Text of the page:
Innovator Insights: Quantcast CMO Ingrid Burton On The State Of Digital Marketing Transformation

She has a degree in mathematics. She spent the early part of her career as a software engineer. She has never taken a formal marketing class. And yet, in some respects, Ingrid Burton may have the ideal background to succeed as a CMO in 2021. 

She has a degree in mathematics. She spent the early part of her career as a software engineer. She has never taken a formal marketing class. And yet, in some respects, Ingrid Burton may have the ideal background to succeed as a CMO in 2021. 

Following stints at companies ranging from Sun Microsystems, and SAP, Burton took the top marketing job at San Francisco, Calif.-based Quantcast at the end of last year. She is now responsible for helping brands understand the value of using its intelligent audience platform and consent management solutions to deliver the insights they need.

Having hands-on expertise in developing and using sophisticated technologies not only means Burton can talk credibility about what Quantcast offers. It also gives her insight into challenges brands face and how they can rethink their marketing strategy following the impact of COVID-19. 

“What the pandemic really forced marketers to look at was how to change the marketing mix,” Burton told Brand Innovators. “Events were just one example: All the events we had planned to go to or exhibit at or promote just evaporated. It all had to go digital. Customers were suddenly all online. Amazingly, we all pivoted very quickly.”

That said, Burton recognizes that the journey for many brands has only just begun. In early March, the company launched a new intelligent audience solution, simply called the Quantcast Platform, which will offer insights to improve advertising performance and results based on data from more than 100 million online destinations. 

Burton said the platform, which uses Quantcast’s machine learning engine, Ara, will address a key hurdle for many brands, which is identifying the right audience and the right moment to display a digital ad. 

“It’s a critical area, because no matter what kind of brand you are, the audience mix keeps changing,” she said. “Saving time on looking for those patterns means you can be more creative in thinking about what you should be doing to best serve them.”

Burton offered some other observations about the outlook for technology and marketing for the rest of 2021 and beyond: 

Digital Marketing is a Key Way to Reach Customers

Lots of brands think about targeting based on demographics like gender, geography or age groups, but Burton suggested technology can prove equally valuable for a variety of brands and as an example she shared about those in luxury categories.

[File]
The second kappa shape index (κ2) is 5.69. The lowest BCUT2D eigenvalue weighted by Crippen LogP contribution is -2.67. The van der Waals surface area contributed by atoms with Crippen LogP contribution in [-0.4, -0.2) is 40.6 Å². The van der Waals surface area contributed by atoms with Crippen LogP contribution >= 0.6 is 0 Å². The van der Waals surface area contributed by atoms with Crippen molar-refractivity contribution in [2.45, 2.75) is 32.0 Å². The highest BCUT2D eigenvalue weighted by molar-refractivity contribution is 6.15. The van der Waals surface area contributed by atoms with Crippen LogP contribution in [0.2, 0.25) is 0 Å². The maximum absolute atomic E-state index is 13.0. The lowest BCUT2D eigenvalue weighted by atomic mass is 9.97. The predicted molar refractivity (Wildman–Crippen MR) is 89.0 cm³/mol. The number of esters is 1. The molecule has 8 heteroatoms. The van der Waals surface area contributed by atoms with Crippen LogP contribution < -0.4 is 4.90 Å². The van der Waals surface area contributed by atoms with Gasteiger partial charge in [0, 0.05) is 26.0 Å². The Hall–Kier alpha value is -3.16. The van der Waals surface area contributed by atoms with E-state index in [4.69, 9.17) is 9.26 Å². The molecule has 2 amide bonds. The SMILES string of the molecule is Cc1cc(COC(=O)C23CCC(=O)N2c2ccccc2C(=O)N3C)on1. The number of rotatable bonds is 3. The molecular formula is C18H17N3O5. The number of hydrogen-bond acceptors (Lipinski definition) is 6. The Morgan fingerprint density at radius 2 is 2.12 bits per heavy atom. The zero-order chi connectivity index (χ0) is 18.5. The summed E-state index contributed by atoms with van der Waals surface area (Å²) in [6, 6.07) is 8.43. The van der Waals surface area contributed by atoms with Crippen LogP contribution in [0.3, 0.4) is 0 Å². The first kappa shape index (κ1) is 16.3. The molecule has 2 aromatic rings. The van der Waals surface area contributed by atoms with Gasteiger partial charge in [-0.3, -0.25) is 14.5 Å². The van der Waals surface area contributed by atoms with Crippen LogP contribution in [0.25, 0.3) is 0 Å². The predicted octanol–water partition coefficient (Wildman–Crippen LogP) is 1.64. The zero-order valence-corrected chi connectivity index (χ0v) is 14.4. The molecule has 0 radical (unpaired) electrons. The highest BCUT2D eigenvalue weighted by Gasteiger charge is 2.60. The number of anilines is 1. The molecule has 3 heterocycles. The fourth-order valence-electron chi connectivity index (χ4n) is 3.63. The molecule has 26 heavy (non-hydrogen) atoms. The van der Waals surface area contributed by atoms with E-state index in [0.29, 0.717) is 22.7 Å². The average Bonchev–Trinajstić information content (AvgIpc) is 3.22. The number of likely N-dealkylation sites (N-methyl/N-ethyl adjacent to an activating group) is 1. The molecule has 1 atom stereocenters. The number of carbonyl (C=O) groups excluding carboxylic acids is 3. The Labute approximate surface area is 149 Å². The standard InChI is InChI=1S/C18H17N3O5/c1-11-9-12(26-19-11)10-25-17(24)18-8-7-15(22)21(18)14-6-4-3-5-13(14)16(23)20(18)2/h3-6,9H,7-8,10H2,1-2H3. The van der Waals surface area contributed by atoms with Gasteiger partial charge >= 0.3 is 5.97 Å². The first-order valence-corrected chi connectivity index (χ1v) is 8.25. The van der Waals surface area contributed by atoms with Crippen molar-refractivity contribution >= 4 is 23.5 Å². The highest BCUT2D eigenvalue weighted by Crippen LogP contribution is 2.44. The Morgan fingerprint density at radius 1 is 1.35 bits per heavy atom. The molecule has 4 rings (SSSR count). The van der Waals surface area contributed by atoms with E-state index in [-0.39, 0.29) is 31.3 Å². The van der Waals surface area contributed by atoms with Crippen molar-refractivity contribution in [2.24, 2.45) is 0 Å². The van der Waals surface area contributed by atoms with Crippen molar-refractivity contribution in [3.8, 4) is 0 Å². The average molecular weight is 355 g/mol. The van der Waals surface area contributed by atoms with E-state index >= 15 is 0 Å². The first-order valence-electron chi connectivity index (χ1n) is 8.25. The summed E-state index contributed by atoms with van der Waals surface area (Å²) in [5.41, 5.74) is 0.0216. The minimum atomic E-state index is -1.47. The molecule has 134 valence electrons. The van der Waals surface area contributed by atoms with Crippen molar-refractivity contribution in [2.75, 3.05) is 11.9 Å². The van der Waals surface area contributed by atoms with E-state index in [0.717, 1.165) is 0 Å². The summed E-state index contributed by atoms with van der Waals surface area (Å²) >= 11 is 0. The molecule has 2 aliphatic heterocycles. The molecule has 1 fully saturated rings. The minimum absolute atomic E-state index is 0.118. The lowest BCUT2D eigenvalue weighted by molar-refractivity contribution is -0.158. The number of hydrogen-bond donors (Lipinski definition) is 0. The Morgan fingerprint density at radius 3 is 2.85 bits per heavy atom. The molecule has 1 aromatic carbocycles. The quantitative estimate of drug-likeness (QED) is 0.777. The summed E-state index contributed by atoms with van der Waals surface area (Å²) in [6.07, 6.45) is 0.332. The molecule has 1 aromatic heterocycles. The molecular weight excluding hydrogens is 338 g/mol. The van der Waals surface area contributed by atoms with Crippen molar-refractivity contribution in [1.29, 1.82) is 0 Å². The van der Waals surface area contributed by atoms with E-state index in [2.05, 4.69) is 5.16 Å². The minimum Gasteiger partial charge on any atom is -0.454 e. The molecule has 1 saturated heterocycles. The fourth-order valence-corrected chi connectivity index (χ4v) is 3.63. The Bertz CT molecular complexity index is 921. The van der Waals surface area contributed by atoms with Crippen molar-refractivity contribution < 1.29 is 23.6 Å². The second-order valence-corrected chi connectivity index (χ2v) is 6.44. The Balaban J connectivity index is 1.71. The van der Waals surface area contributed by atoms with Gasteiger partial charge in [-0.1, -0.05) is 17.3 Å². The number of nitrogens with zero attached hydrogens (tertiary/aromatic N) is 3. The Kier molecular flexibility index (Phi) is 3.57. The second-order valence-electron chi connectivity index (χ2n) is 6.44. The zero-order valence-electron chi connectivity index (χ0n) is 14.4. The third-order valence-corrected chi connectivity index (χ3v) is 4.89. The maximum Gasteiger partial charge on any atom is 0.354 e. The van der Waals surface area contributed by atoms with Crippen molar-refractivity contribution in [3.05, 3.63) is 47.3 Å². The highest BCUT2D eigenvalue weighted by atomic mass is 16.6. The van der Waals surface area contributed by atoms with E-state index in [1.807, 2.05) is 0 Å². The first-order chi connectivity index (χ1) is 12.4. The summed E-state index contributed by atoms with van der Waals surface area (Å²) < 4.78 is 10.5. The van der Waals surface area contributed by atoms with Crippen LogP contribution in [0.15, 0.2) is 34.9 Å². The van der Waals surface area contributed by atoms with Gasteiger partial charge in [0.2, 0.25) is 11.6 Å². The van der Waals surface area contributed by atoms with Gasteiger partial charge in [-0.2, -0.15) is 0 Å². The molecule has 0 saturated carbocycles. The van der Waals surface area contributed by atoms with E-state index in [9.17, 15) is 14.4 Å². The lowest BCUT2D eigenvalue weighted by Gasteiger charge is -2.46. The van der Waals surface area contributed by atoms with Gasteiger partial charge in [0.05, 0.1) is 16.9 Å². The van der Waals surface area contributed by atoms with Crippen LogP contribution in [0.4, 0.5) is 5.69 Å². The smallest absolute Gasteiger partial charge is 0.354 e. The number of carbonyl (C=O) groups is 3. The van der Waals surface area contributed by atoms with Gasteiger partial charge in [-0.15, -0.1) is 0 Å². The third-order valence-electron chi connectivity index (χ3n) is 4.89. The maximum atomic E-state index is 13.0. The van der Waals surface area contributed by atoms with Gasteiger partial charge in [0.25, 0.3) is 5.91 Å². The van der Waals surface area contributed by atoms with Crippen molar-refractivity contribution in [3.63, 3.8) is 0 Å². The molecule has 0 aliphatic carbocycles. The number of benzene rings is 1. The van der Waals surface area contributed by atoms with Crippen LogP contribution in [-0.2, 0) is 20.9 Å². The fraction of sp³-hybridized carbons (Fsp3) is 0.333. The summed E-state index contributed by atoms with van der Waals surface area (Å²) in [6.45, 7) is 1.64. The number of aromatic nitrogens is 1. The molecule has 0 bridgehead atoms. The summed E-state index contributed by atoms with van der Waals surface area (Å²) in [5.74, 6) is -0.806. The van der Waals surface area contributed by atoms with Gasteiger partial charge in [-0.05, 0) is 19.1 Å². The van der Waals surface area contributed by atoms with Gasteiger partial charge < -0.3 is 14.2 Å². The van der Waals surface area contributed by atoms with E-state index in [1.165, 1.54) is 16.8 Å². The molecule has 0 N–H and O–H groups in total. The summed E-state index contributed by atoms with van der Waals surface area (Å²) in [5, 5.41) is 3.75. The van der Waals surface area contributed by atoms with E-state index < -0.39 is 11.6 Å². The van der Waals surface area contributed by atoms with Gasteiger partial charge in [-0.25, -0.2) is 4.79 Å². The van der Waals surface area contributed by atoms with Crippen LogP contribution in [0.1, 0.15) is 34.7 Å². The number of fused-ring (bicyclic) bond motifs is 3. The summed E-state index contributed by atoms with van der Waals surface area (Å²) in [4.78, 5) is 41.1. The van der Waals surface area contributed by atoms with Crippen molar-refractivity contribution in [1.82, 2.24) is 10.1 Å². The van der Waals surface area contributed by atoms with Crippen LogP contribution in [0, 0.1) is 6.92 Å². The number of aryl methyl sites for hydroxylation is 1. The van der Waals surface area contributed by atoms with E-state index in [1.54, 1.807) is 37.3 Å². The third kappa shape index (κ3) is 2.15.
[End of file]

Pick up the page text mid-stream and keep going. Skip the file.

Quantcast is already working with firms such as L’Oreal, for example, where in-person events were a common way to generate interest by allowing prospects to touch makeup products. Another is auction house Christie’s, where rare art and wine have always been sold by creating a compelling physical experience. Now, the focus is on drawing people to virtual versions of those experiences. 

““Not many people are going to be raising a paddle in a room right now. Christie’s addressed that by going digital and using adtech and martech to reach those kinds of customers,” she said. “They thought they knew who their customer was. But because we could give them audience insights they wouldn’t have otherwise, they could also discover other audiences they could go after.”

Indicators of Engagement Will Give Way to Audience-Centric Metrics

Burton admits that one of the things that attracted her to the Quantcast job was its reputation in the AI/machine learning space and its track record in helping brands make use of big data. That will only be more important as the third-party cookie disappears and identity standards such as UID 2.0 are emerging. 

“We are looking at the best ways we can determine who the audience member is that someone is trying to reach, but to do it in a respectful way,” she said. "We believe in consent, and that people should have the rights to their data.”

With privacy regulations sweeping across states like California, meanwhile, Burton said companies should already be thinking about how they shift their approach to marketing, which calls for assessing the metrics that inspire strategic thinking.  

“We should be looking at having a different conversation. It’s not going to be about how to measure that click. It’s how many people are fitting into this particular audience segment, and what am I going to do about that?”

The Marketing Department Talent Shift Is Inevitable, And Already Underway

There might be some CMOs wondering about the kind of people they’ll need to hire in the future, but Burton points out that remote work is just one aspect of the change in how many of us are doing our jobs. 

Business leaders across almost every function are embracing the power of analytics to inform their decision-making, she said. The next generation of marketers, meanwhile, will likely come with some skills similar to her own. 

“They’re getting well versed in machine learning and data science,” she said. “Even if you’re studying marketing today, you might be getting a class on (the programming language) R. You might be using Tableau or Looker to create dashboards as part of the tools you’re using to produce your projects. The workforce as a whole is going to become very data-driven.”

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